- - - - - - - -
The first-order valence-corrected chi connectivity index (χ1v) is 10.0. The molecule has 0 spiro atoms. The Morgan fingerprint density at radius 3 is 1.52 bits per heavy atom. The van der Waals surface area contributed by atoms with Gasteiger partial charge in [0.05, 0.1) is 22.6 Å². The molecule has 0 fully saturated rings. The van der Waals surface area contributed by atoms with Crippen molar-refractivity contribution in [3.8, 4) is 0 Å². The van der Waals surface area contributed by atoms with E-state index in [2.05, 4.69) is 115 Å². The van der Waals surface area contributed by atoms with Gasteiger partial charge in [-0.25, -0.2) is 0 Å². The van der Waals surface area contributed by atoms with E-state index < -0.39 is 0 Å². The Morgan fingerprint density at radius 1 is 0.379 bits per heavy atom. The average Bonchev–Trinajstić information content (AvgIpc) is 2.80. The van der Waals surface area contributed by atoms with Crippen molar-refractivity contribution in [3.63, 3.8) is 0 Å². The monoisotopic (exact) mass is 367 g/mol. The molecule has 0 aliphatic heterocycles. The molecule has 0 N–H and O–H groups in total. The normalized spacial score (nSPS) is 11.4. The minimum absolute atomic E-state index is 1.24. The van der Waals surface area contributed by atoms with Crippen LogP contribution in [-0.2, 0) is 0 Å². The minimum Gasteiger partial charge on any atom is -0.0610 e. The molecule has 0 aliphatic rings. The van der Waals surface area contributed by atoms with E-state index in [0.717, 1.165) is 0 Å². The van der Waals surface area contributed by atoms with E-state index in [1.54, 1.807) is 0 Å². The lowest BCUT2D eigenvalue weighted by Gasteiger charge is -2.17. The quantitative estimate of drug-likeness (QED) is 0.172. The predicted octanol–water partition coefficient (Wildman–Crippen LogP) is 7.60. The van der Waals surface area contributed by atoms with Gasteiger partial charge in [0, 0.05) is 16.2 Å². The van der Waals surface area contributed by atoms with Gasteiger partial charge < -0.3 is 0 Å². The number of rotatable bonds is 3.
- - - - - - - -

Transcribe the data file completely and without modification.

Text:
The first-order valence-corrected chi connectivity index (χ1v) is 10.0. The molecule has 0 spiro atoms. The Morgan fingerprint density at radius 3 is 1.52 bits per heavy atom. The van der Waals surface area contributed by atoms with Gasteiger partial charge in [0.05, 0.1) is 22.6 Å². The molecule has 0 fully saturated rings. The van der Waals surface area contributed by atoms with Crippen molar-refractivity contribution in [3.8, 4) is 0 Å². The van der Waals surface area contributed by atoms with E-state index in [2.05, 4.69) is 115 Å². The van der Waals surface area contributed by atoms with Gasteiger partial charge in [-0.25, -0.2) is 0 Å². The van der Waals surface area contributed by atoms with E-state index < -0.39 is 0 Å². The Morgan fingerprint density at radius 1 is 0.379 bits per heavy atom. The average Bonchev–Trinajstić information content (AvgIpc) is 2.80. The van der Waals surface area contributed by atoms with Crippen molar-refractivity contribution in [3.63, 3.8) is 0 Å². The monoisotopic (exact) mass is 367 g/mol. The molecule has 0 aliphatic heterocycles. The molecule has 0 N–H and O–H groups in total. The normalized spacial score (nSPS) is 11.4. The minimum absolute atomic E-state index is 1.24. The van der Waals surface area contributed by atoms with Crippen LogP contribution in [-0.2, 0) is 0 Å². The minimum Gasteiger partial charge on any atom is -0.0610 e. The molecule has 0 aliphatic rings. The van der Waals surface area contributed by atoms with E-state index in [0.717, 1.165) is 0 Å². The van der Waals surface area contributed by atoms with E-state index in [1.54, 1.807) is 0 Å². The lowest BCUT2D eigenvalue weighted by Gasteiger charge is -2.17. The quantitative estimate of drug-likeness (QED) is 0.172. The predicted octanol–water partition coefficient (Wildman–Crippen LogP) is 7.60. The van der Waals surface area contributed by atoms with Gasteiger partial charge in [0, 0.05) is 16.2 Å². The van der Waals surface area contributed by atoms with Gasteiger partial charge < -0.3 is 0 Å². The number of rotatable bonds is 3.